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Review of the ecology and behaviour of Aedes aegypti and Aedes albopictus in Western Africa and implications for vector control

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  • Beatrice R. Egid
  • Mamadou Coulibaly
  • Samuel Kweku Dadzie
  • Basile Kamgang
  • Philip J. McCall
  • Luigi Sedda
  • Kobié Hyacinthe Toe
  • Anne L. Wilson
Article number100074
<mark>Journal publication date</mark>31/01/2022
<mark>Journal</mark>Current Research in Parasitology & Vector-Borne Diseases
Number of pages13
Publication StatusPublished
Early online date25/12/21
<mark>Original language</mark>English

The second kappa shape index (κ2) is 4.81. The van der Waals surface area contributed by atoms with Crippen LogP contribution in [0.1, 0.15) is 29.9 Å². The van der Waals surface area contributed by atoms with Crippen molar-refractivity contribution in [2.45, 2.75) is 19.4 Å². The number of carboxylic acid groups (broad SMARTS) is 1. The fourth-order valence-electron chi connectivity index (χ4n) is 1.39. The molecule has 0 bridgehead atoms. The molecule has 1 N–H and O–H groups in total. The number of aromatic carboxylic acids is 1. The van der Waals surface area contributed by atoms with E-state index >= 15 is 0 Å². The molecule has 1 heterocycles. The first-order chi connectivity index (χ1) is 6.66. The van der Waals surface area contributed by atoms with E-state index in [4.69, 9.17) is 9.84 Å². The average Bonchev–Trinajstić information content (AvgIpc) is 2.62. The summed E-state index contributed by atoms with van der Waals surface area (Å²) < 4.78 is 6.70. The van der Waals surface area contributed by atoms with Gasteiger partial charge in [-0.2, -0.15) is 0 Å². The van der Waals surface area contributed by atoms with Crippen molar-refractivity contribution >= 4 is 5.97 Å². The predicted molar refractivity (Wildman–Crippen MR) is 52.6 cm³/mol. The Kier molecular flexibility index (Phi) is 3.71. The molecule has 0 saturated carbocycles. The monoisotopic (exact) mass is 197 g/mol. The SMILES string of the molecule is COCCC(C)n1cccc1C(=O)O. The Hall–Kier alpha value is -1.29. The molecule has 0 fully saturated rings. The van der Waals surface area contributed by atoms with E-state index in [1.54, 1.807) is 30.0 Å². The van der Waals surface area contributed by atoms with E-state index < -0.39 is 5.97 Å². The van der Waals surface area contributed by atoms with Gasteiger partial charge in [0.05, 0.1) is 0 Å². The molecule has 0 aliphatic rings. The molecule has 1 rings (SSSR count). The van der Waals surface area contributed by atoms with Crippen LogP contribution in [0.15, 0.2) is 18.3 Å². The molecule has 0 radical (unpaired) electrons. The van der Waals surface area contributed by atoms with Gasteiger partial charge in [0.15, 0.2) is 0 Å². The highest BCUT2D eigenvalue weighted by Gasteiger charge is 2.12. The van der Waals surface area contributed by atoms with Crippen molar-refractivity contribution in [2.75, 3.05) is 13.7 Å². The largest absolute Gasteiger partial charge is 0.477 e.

Western Africa is vulnerable to arboviral disease transmission, having recently experienced major outbreaks of chikungunya, dengue, yellow fever and Zika. However, there have been relatively few studies on the natural history of the two major human arbovirus vectors in this region, Aedes aegypti and Ae. albopictus, potentially limiting the implementation of effective vector control. We systematically searched for and reviewed relevant studies on the behaviour and ecology of Ae. aegypti and Ae. albopictus in Western Africa, published over the last 40 years. We identified 73 relevant studies, over half of which were conducted in Nigeria, Senegal, or Côte d'Ivoire. Most studies investigated the ecology of Ae. aegypti and Ae. albopictus, exploring the impact of seasonality and land cover on mosquito populations and identifying aquatic habitats. This review highlights the adaptation of Ae. albopictus to urban environments and its invasive potential, and the year-round maintenance of Ae. aegypti populations in water storage containers. However, important gaps were identified in the literature on the behaviour of both species, particularly Ae. albopictus. In Western Africa, Ae. aegypti and Ae. albopictus appear to be mainly anthropophilic and to bite predominantly during the day, but further research is needed to confirm this to inform planning of effective vector control strategies. We discuss the public health implications of these findings and comment on the suitability of existing and novel options for control in Western Africa.